By Tim Hardy
Housing providers can charge higher rents than before (on average 65% of market rents in London and up to 80% elsewhere). This will affect tenants’ ability to afford the new housing and may exclude some of the poorest from accessing this new housing. Where higher rents are paid through increased housing benefit, tenants may find themselves caught in an even stronger benefit trap where it has become even harder to find sufficiently well paid employment to make working worthwhile, countering the Government’s objective of ensuring that the benefit system makes work pay.
(Conclusions and recommendations of the Public Accounts Committee, Financial viability of the social housing sector: introducing the Affordable Homes Programme)
“Affordable Rent” has always been a particularly Orwellian term to describe the precise opposite of what it pretends to be. Affordable Rents, pinned to hyper-inflated market values, are anything but affordable and the choice of name demonstrates a cynical understanding of the uselessness of a media that will repeat the words mindlessly without ever challenging the rhetoric.
High rents and house prices cause misery, limit mobility, reduce choice, inhibit enterprise, stealing time and money that could have been used productively, forcing people to make financial returns the sole criteria of their career decisions rather than seeking work that is emotionally and spiritually rewarding. Only a party of rich landowners would be so complacent to pass policies designed to increase the costs of rents and shore up hyperinflated house prices.
A society that demands its members pay an ever increasing percentage of their income on basic shelter is a society on its way to ruin.
Conservatives hate anything that stands in the way of their insatiable hunger for greater profits – be that social housing, the National Health Service or state education. In a ruthless, predatory environment, the already rich and powerful get fat on the weak so these zealots are eager to destroy any alternatives to the markets to further increase their wealth through the immiseration of the few who up until now have found a temporary harbour. Labour are fully complicit in the housing crisis and have no solution of their own.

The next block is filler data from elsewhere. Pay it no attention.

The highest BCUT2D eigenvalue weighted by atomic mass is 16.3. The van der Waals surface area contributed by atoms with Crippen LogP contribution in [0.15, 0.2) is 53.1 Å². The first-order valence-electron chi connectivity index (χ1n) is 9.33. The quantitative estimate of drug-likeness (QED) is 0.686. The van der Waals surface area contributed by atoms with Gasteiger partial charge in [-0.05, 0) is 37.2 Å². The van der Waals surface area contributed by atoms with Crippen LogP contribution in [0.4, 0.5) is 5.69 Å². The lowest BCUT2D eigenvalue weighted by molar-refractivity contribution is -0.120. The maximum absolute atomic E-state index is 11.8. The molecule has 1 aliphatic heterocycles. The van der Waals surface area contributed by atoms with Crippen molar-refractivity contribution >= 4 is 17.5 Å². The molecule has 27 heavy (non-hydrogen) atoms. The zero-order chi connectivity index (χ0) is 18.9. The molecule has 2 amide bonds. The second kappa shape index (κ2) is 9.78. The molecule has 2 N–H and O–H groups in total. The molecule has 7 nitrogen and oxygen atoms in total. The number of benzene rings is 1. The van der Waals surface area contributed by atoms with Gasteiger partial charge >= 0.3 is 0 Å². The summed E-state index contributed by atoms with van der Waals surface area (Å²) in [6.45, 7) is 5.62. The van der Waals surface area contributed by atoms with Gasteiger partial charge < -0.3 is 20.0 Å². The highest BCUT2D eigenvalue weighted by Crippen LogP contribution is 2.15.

The conclusions and recommendations of the Public Accounts Committee, Financial viability of the social housing sector: introducing the Affordable Homes Programme makes for damning reading. It concludes:
1. The Department has not done enough to understand the full impact of higher rent levels on tenants
2. The allocation of funds under the Programme did not fully focus on the areas of greatest need
3. It is unclear whether the shift of public resources from capital grants to increased housing benefits will provide better value for the taxpayer
4. The Programme has a risky delivery profile with little room for slippage.
5. The Programme has taken advantage of the sector’s current financial capacity but this may be a one-off opportunity.
Joe Halewood, Director of Consultancy Services at HSM, goes further and accuses Eric Pickles of knowingly misleading parliament over the reforms.
AR [Affordable Rent] is and always has been a con, a point I have made consistently and wanted to hammer home; and secondly, despite the PAC [Public Accounts Committee] using unusually strong language for any parliamentary committee – that is has ‘strong concerns’ – the PAC report still doesn’t get how inept or how costly AR is.
The minimum added cost of AR in HB terms is at least 6 times the cost than suggested. This is because reading the report and researching the remit of the PAC a political scandal emerges and Eric Pickles, Secretary of State at the CLG must resign or be sacked because of it.
Of course Pickles won’t resign or be sacked. David Cameron’s Conservative Party is a collection of selfish petty crooks, tax avoiders, con artists and snake oil salesmen. They have no decency or honour. Even then Pickles is only part of a problem that is systemic in all three major parties.
For the extremely rich cabinet members, such disastrous policies will have no consequences beyond a few red faces during PMQs.
For the millions struggling to survive on poverty wages topped up by ever-reducing benefits, this is an impending disaster that will have a grave cost on their physical and mental health.
Rather than strengthening tenants rights, taking empty properties back into use, banning the leveraged buyout of salaried wages through buy-to-let mortgages and discouraging socially destructive property speculation, Labour, Tories and Liberal Democrats stand united in their common belief that the only thing that matters is home ownership at any cost. All three parties would rather jail people seeking shelter in disused properties than tackle the vested interest keeping prices impossibly high. That tells you all you need to know about their real priorities and their real interests and should tell you why holding your nose and voting Labour is unlikely to make any difference at all.
This is another vile step from a vile government who are concerned only with increasing the wealth of the rich. We should not be surprised that they are now making the poorest in the country walk the plank into the shark-infested waters of the property market. We should be very concerned by the lack of opposition to this.